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The Fordyce Letter

Straight Talk for the Recruiting Profession


Articles tagged 'collections'

Fees, Jeff's On Call!

When the Title Changes, “In Any Capacity” Gets You Paid



Jeff Allen COllection Tip

Editor’s note: Jeff Allen has heard every employer excuse that you can imagine for not paying up — and dozens more that defy imagination. Over the last 18 months, he’s documented one a week. Because of the importance of collections, Fordyce will periodically reprise the most common situations he addressed. The complete collection is here.

What Client Says:

We changed the candidate’s job title.

Fees, Jeff's On Call!

If You Want Your Fee There Is “Substantial Cause” Never to Say “But For”



jeffoncall2

Hi Jeff,

Jeff I really enjoy your column and I am learning a great deal about the in?s and out?s of the recruiting world. You are an invaluable asset for me!

Here is my situation: a recruiter sent a candidate’s resume to my client back in December. My client did not move on her (this was 2 1/2-3 months ago). She subsequently took another job. I called her not knowing that she had already been presented to my client . She is willing to talk about leaving the job she has only been at for a couple of months, and my client is now interested in talking to her. She did not interview with my client back when the other recruiter presented her, and she would not be talking with my client but for my efforts in tracking her down and convincing her to leave her current job.

Q: Does the fact that she took this other job in the interim negate the first recruiter’s claim?

Q: Is the fact that I dug her out of the existing company and represented her and set up the first interview make me the recruiter who deserves the fee? Before you answer, know that I am sure the other recruiter surely has a one year claim on her in his contract.

Fees, Jeff's On Call!

Hired In A Different Job? With These Words You Collect



Jeff Allen COllection Tip

Editor’s note: Jeff Allen has heard every employer excuse that you can imagine for not paying up — and dozens more that defy imagination. Over the last 18 months, he’s documented one a week. Because of the importance of collections, Fordyce will periodically reprise the most common situations he addressed. The complete collection is here.

What Client Says:

We hired the candidate in a different position.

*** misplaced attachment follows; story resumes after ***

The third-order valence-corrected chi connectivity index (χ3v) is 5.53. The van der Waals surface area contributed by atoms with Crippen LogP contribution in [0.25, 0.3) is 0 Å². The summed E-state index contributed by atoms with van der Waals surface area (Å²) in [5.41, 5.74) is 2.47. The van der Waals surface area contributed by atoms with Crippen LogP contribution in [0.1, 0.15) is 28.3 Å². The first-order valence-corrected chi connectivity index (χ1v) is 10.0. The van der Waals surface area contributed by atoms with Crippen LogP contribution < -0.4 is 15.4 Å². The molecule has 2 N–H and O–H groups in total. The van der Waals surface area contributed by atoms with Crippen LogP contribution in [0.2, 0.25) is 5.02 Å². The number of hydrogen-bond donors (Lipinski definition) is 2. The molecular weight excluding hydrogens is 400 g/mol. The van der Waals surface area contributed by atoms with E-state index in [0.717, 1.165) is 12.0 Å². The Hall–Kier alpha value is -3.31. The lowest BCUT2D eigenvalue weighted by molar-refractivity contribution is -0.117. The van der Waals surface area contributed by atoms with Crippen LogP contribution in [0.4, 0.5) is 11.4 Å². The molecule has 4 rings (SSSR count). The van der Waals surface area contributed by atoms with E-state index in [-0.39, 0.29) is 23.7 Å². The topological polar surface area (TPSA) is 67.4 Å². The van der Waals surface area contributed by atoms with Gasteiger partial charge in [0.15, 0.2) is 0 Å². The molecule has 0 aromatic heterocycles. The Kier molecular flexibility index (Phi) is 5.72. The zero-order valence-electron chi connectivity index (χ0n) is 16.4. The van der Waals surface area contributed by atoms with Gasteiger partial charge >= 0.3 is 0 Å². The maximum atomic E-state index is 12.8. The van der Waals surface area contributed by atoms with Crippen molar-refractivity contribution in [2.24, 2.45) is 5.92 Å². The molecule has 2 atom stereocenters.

How Client Pays:

Fees, Jeff's On Call!

Include Commissions in Your Fee Schedule When Placing Sales Pros



Jeff Allen COllection Tip

Editor’s note: Jeff Allen has heard every employer excuse that you can imagine for not paying up — and dozens more that defy imagination. Over the last 18 months, he’s documented one a week. Because of the importance of collections, Fordyce will periodically reprise the most common situations he addressed. The complete collection is here.

What Client Says:

“We hired the candidate at a lower starting salary.”

How Client Pays:

Fees, For Managers, The Business of Recruiting

A Practical Guide to Collections Invoicing



Collections chart

Collections chartYou’ve done all the work. Sent the invoice. Celebrated. Spent the money. And you run to the post office daily hoping you didn’t spend the money too soon. Sound familiar?

After collecting in excess of $8 million over the last 6 years, I’m happy to say I have only had to go to court once in a collection proceeding. We won with a jury trial that lasted over four days.

When I was a bank president I went through many collection activities. In fact, at one point I had to go through the collection of a $5 million indirect car loan portfolio. This was due to a rogue lender, which resulted in hundreds of repossessed vehicles. Collections are a necessary evil in all industries. Here are some ideas that I have applied to the search business.

Fees, Jeff's On Call!

HELP! I’m Being Played, Not Paid, For a Manager’s Bad Mistakes



JeffOnCall_new

Hi Jeff,

Firstly, what a great website — instantly saved on my favourites after having found you!